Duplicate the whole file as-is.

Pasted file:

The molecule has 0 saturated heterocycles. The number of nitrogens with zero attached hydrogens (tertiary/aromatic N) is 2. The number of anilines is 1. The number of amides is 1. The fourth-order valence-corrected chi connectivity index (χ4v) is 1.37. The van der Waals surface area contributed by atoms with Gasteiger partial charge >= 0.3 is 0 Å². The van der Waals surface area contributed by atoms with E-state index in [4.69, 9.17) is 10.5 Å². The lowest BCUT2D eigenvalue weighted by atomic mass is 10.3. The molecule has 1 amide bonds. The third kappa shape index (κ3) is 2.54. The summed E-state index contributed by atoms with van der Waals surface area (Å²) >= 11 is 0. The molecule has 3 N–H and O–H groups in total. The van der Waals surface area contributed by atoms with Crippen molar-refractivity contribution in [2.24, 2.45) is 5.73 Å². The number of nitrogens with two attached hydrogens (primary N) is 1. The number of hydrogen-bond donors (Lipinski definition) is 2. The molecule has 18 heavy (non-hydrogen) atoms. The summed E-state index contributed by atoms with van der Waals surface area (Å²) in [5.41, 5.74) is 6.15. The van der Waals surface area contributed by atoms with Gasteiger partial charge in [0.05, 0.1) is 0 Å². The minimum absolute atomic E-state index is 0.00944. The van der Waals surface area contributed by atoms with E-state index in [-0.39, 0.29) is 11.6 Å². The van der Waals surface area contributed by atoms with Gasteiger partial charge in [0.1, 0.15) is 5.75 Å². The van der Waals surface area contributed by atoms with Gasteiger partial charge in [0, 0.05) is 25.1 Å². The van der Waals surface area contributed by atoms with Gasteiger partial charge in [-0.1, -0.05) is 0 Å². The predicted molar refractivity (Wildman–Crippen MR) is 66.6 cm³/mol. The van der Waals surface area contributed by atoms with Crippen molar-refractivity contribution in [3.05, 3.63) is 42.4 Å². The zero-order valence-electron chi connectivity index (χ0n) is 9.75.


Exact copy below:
The molecule has 0 saturated heterocycles. The number of nitrogens with zero attached hydrogens (tertiary/aromatic N) is 2. The number of anilines is 1. The number of amides is 1. The fourth-order valence-corrected chi connectivity index (χ4v) is 1.37. The van der Waals surface area contributed by atoms with Gasteiger partial charge >= 0.3 is 0 Å². The van der Waals surface area contributed by atoms with E-state index in [4.69, 9.17) is 10.5 Å². The lowest BCUT2D eigenvalue weighted by atomic mass is 10.3. The molecule has 1 amide bonds. The third kappa shape index (κ3) is 2.54. The summed E-state index contributed by atoms with van der Waals surface area (Å²) >= 11 is 0. The molecule has 3 N–H and O–H groups in total. The van der Waals surface area contributed by atoms with Crippen molar-refractivity contribution in [2.24, 2.45) is 5.73 Å². The number of nitrogens with two attached hydrogens (primary N) is 1. The number of hydrogen-bond donors (Lipinski definition) is 2. The molecule has 18 heavy (non-hydrogen) atoms. The summed E-state index contributed by atoms with van der Waals surface area (Å²) in [5.41, 5.74) is 6.15. The van der Waals surface area contributed by atoms with Gasteiger partial charge in [0.05, 0.1) is 0 Å². The minimum absolute atomic E-state index is 0.00944. The van der Waals surface area contributed by atoms with E-state index in [-0.39, 0.29) is 11.6 Å². The van der Waals surface area contributed by atoms with Gasteiger partial charge in [0.1, 0.15) is 5.75 Å². The van der Waals surface area contributed by atoms with Gasteiger partial charge in [0, 0.05) is 25.1 Å². The van der Waals surface area contributed by atoms with Gasteiger partial charge in [-0.1, -0.05) is 0 Å². The predicted molar refractivity (Wildman–Crippen MR) is 66.6 cm³/mol. The van der Waals surface area contributed by atoms with Crippen molar-refractivity contribution in [3.05, 3.63) is 42.4 Å². The zero-order valence-electron chi connectivity index (χ0n) is 9.75.